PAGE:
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Last week I was fortunate enough to attend the Cato Institute’s annual Cato University held in Washington D.C. The five and a half day course provided a wealth of information on a wide range of topics. From literature to lectures, I received a great deal from my experience. The best thing I walked away with was confidence that the Liberty movement has a bright future.
This year’s course focused on a broad range of topics including philosophy, history, jurisprudence, and economics of liberty. Each day attendees listened to several lectures by a number of distinguished scholars including Cato Senior Fellows Tom Palmer and Randy Barnett, Director of Economic Policy Studies Jeff Miron, and many others. The origins of government, the history of the United States, and an examination of the Declaration of Independence were among the topics discussed by the speakers. The speakers and the attendees alike were eager to participate and contribute to the learning experience.
Between the lectures and during meals, we had time to sit and talk with each other. These periods of time were enlightening. The discussions held at the tables I populated included reactions to the speakers, brainstorming sessions and debates. Our talks were often so intellectually stimulating that they continued into the after dinner discussion at the hotel bar. We discussed the future of the liberty movement and questioned how we could garner the same level of energy that we saw out of the Free Brazil movement (a political group presented to us by two Brazilian activists during a dinner). We also delved into the workings and implications of Bitcoin as well as the upcoming 2016 general election. If these are the minds that will be championing the movement moving forward, we are in good hands.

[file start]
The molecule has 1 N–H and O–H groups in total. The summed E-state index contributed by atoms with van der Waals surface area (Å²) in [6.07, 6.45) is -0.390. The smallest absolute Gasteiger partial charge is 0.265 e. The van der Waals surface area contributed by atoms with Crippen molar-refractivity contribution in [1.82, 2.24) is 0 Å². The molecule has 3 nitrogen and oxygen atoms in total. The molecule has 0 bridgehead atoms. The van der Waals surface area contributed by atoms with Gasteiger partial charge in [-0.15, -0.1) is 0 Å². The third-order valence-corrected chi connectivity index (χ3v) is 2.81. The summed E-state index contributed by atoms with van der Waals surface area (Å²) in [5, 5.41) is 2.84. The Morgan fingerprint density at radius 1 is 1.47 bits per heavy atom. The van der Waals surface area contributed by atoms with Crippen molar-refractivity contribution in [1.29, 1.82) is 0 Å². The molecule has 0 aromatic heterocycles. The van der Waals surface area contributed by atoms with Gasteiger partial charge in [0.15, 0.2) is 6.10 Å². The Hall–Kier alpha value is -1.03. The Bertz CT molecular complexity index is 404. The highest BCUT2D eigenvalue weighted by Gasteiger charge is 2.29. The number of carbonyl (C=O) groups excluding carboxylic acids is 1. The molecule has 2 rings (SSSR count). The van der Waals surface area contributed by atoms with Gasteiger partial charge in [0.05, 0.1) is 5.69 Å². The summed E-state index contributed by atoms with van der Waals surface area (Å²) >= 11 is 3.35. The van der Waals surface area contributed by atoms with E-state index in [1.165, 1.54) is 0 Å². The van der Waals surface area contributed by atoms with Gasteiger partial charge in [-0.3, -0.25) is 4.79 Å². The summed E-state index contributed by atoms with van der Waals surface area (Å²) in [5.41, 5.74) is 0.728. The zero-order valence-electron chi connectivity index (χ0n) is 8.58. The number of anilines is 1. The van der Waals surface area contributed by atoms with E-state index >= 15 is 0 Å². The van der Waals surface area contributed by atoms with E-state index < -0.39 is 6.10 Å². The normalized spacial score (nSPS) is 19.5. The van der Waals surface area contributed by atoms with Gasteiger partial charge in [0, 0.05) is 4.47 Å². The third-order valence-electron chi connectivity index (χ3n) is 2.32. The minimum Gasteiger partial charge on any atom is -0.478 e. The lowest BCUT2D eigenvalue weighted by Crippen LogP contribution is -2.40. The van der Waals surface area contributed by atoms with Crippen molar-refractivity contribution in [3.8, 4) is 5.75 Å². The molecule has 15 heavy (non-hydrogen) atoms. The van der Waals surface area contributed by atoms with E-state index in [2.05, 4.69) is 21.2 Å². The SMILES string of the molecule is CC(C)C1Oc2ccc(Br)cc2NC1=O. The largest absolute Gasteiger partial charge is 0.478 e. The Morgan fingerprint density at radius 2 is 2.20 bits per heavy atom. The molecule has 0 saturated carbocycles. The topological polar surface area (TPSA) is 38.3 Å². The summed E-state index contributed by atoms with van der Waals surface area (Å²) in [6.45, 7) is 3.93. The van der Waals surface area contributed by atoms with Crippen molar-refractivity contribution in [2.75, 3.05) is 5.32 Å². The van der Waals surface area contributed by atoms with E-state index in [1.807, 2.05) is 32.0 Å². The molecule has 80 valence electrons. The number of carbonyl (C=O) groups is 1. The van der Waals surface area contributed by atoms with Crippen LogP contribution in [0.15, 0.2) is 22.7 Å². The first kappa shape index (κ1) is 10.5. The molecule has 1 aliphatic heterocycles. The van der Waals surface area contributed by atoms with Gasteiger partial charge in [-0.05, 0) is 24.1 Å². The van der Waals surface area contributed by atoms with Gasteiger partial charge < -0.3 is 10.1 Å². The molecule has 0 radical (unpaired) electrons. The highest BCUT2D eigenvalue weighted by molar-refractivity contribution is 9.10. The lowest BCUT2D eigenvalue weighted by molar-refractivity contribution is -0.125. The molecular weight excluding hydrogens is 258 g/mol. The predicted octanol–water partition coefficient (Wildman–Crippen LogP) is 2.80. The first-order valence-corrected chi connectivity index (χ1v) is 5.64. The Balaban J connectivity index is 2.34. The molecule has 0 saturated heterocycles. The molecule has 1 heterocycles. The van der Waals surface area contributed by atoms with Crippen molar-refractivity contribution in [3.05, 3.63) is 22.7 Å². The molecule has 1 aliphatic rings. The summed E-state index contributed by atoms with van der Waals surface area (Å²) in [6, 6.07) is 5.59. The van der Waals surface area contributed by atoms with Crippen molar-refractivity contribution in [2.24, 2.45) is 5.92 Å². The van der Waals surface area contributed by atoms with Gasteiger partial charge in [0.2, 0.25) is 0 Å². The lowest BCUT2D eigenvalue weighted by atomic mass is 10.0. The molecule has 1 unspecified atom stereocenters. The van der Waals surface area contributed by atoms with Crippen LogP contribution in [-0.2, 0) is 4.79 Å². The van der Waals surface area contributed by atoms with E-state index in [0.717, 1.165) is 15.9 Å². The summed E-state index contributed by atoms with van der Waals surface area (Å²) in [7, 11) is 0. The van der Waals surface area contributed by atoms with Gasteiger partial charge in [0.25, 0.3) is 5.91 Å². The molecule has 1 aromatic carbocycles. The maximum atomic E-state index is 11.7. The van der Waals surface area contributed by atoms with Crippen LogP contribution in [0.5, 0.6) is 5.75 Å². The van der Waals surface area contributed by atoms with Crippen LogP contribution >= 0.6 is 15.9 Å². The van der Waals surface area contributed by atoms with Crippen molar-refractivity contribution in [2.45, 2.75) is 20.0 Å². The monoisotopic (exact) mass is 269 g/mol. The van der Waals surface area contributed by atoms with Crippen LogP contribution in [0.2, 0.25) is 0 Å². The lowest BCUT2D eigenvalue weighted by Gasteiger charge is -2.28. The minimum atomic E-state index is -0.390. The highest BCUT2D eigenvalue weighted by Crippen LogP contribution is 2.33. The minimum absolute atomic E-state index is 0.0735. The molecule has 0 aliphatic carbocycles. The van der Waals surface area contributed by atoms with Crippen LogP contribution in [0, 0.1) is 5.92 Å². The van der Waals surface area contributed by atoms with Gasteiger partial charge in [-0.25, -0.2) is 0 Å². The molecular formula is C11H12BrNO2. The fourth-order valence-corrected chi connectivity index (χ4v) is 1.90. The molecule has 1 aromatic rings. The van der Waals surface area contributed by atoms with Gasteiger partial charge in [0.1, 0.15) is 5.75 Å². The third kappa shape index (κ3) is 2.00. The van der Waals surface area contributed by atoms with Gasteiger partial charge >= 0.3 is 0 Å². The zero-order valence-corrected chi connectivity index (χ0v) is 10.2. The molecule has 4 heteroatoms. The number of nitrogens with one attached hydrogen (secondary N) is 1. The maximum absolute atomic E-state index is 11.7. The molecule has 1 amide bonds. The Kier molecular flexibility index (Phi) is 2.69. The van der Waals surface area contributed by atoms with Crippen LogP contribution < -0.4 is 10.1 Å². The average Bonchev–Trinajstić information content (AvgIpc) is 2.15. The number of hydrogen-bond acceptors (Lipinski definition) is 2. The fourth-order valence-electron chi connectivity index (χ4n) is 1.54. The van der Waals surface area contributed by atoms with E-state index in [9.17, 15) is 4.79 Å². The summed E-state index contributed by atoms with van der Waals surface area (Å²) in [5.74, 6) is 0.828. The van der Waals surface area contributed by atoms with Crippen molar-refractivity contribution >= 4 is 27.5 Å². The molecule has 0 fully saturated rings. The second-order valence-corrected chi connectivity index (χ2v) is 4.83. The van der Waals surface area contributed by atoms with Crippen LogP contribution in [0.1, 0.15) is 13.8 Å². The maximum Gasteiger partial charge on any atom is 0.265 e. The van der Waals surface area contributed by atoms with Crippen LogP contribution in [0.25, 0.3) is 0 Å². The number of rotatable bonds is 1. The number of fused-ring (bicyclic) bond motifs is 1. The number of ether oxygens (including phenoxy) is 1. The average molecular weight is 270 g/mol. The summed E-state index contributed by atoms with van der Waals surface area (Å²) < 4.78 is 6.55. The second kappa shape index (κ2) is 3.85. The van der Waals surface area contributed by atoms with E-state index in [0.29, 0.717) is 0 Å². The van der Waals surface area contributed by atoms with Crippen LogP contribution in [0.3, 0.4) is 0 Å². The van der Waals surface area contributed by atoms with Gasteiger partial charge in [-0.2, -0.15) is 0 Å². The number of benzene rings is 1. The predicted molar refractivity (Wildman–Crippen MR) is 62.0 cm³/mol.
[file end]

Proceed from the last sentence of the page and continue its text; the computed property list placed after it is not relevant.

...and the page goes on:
The attendees of the conference were diverse in all demographics. Of the roughly 200 people who attended, nearly half were students. The age-range of the other half was wide. The conference also drew people from all corners of the United States and the world. At one point, I was sitting at a table with students from Columbia, Brazil, Georgia, Connecticut, and a gentleman from London. While we all hailed from different parts of the globe, we were all united in our goal of advancing liberty.
One of the most inspiring presentations was by Tom Palmer titled “The Worldwide Revolution for Liberty.” In this presentation, Palmer discussed the key players in the liberty movement and the tremendous impact they achieved. He also showed, through his experience, how the drive for freedom is alive and well in countries around the world. At the end of the speech, I (and I expect most others in the room) knew I could dedicate the rest of my life to the cause of advancing liberty.